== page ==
Potential Nutrient Deficiencies
The Vitamin Deficiency
VITAMIN D is a fat-soluble vitamin that is essential for the regulation of calcium and phosphorus levels in the body. It helps to promote the absorption of calcium and phosphorus from the intestines, which contributes to bone health and growth. VITAMIN D is also important for immune function and has been associated with reduced incidence of certain diseases such as multiple sclerosis, depression, and some types of cancer.
The recommended daily intake of VITAMIN D varies according to age and gender. The following are the recommended daily intake for different age groups:
– Infants 0-12 months: 400-1000 IU/day
– Children 1-18 years: 600-1,000 IU/day
– Adults 19-70 years: 600-800 IU/day
– Adults over 70 years: 800-1000 IU/day
NOTE: Some people may need higher VITAMIN D intake, such as those who have limited exposure to sunlight, have dark skin, are obese, or have certain medical conditions. It is always recommended to consult a healthcare provider about the proper dosage of VITAMIN D supplements.
The Mineral Deficiency
SODIUM is a mineral that plays an important role in regulating the fluid balance in the body, as well as maintaining healthy nerve and muscle function. It is an electrolyte that helps to balance the levels of water and ions within cells and in the bloodstream.
The American Heart Association recommends a daily intake of no more than 2,300 milligrams (mg) of SODIUM for most adults. For individuals with high blood pressure, heart disease, diabetes, or other health conditions, the recommended intake may be lower.
NOTE: Consuming too much SODIUM can lead to high blood pressure, which can increase the risk of heart disease and stroke. It is important to maintain a balanced intake of SODIUM as part of a healthy diet. It is also helpful to check food labels and choose low SODIUM options whenever possible to stay within the recommended daily intake.
POTASSIUM is a mineral that plays a crucial role in maintaining the balance of fluids in the body, as well as in regulating muscle contractions, nerve function, and heart rhythm. It is an electrolyte, which means it carries an electrical charge that allows it to conduct nerve impulses and help cells communicate with each other. POTASSIUM is also important for maintaining healthy blood pressure and for proper kidney function.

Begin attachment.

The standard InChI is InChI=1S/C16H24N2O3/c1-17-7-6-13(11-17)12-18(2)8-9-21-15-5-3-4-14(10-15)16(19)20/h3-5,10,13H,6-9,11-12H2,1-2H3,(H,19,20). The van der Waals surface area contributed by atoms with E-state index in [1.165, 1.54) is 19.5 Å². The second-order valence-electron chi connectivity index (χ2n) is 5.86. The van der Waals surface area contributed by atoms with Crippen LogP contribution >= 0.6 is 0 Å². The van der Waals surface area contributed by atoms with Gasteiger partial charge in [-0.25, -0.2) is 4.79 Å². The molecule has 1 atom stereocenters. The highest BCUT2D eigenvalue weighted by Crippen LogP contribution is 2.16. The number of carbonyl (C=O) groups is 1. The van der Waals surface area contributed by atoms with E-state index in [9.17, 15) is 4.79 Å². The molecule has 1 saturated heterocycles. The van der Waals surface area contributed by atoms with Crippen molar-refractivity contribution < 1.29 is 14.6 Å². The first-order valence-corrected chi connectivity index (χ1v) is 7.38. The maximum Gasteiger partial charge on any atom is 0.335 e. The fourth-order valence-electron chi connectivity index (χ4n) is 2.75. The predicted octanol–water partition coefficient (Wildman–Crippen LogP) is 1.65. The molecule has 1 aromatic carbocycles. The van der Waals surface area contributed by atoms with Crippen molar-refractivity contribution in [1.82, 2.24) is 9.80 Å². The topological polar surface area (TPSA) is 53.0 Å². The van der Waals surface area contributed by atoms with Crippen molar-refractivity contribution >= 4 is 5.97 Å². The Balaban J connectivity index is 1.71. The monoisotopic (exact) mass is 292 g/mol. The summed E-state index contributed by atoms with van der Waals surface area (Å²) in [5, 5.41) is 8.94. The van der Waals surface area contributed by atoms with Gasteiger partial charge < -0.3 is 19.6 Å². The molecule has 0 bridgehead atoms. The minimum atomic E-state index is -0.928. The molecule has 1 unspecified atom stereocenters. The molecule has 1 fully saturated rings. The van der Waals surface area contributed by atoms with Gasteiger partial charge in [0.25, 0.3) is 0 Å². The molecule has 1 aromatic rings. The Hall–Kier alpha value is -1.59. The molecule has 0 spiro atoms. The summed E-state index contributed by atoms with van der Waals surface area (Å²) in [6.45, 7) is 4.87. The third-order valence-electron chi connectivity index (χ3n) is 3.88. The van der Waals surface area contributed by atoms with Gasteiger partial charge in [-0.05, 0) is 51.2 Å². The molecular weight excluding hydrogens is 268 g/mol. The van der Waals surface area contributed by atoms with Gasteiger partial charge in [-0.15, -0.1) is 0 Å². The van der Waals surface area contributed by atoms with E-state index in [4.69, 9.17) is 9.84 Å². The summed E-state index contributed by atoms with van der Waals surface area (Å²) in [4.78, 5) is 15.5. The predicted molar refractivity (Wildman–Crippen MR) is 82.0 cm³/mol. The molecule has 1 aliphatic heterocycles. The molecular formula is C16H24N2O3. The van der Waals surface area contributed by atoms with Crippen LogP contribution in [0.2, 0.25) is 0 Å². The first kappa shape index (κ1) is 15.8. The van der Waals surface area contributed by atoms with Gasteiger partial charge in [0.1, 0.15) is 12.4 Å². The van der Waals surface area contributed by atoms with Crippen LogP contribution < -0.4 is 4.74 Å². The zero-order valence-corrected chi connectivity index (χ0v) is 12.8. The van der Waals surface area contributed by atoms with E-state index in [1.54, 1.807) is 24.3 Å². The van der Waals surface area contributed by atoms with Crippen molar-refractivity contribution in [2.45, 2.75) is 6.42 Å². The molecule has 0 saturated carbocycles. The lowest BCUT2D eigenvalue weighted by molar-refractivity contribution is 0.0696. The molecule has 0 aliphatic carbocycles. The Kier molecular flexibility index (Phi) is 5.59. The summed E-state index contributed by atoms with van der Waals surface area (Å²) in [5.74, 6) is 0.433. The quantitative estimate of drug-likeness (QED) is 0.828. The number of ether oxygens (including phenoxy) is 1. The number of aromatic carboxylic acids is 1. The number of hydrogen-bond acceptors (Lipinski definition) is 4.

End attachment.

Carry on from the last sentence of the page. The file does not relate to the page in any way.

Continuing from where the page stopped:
About 2,500-3,000 milligrams of POTASSIUM per day is the recommended daily intake for adults. However, the exact amount of POTASSIUM needed may vary depending on factors such as age, sex, level of physical activity, and overall health status.
According to the National Institutes of Health, the recommended daily intake of POTASSIUM is as follows:
– Infants aged 0-6 months: 400 mg
– Infants aged 7-12 months: 800 mg
– Children aged 1-3 years: 2,000 mg
– Children aged 4-8 years: 2,300 mg
– Children aged 9-13 years: 2,500 mg
– Teenage girls aged 14-18 years: 3,000 mg
– Teenage boys aged 14-18 years: 2,300 mg
– Men aged 19 years and older: 3,400 mg
– Women aged 19 years and older: 2,600 mg
NOTE: It is important to note that individuals with certain conditions such as kidney disease or those taking certain medications may have different POTASSIUM requirements. A consultation with a healthcare provider is always recommended for personalized advice.
MAGNESIUM is a mineral that is essential for the proper functioning of the human body. It plays a vital role in many bodily functions, including muscle and nerve function, protein synthesis, blood pressure regulation, and bone health. Deficiency in MAGNESIUM can result in a range of health problems, including muscle cramps, anxiety, and irregular heartbeats.
The daily recommended intake of MAGNESIUM varies depending on age and gender.
– For adult men, the recommended daily intake is 400-420 mg.
– For adult women, the recommended daily intake is 310-320 mg.
– Pregnant women need more MAGNESIUM, with a recommended daily intake of 350-360 mg.
– Breastfeeding women also have an increased need for MAGNESIUM, with a recommended daily intake of 310-360 mg.
Children’s recommended daily intake of MAGNESIUM depends on their age:
– 1-3 years: 80 mg
– 4-8 years: 130 mg
– 9-13 years: 240 mg
– 14-18 years (boys): 410 mg
– 14-18 years (girls): 360 mg
NOTE: It’s important to note that these are general guidelines, and individual needs may vary based on specific health conditions or dietary factors.
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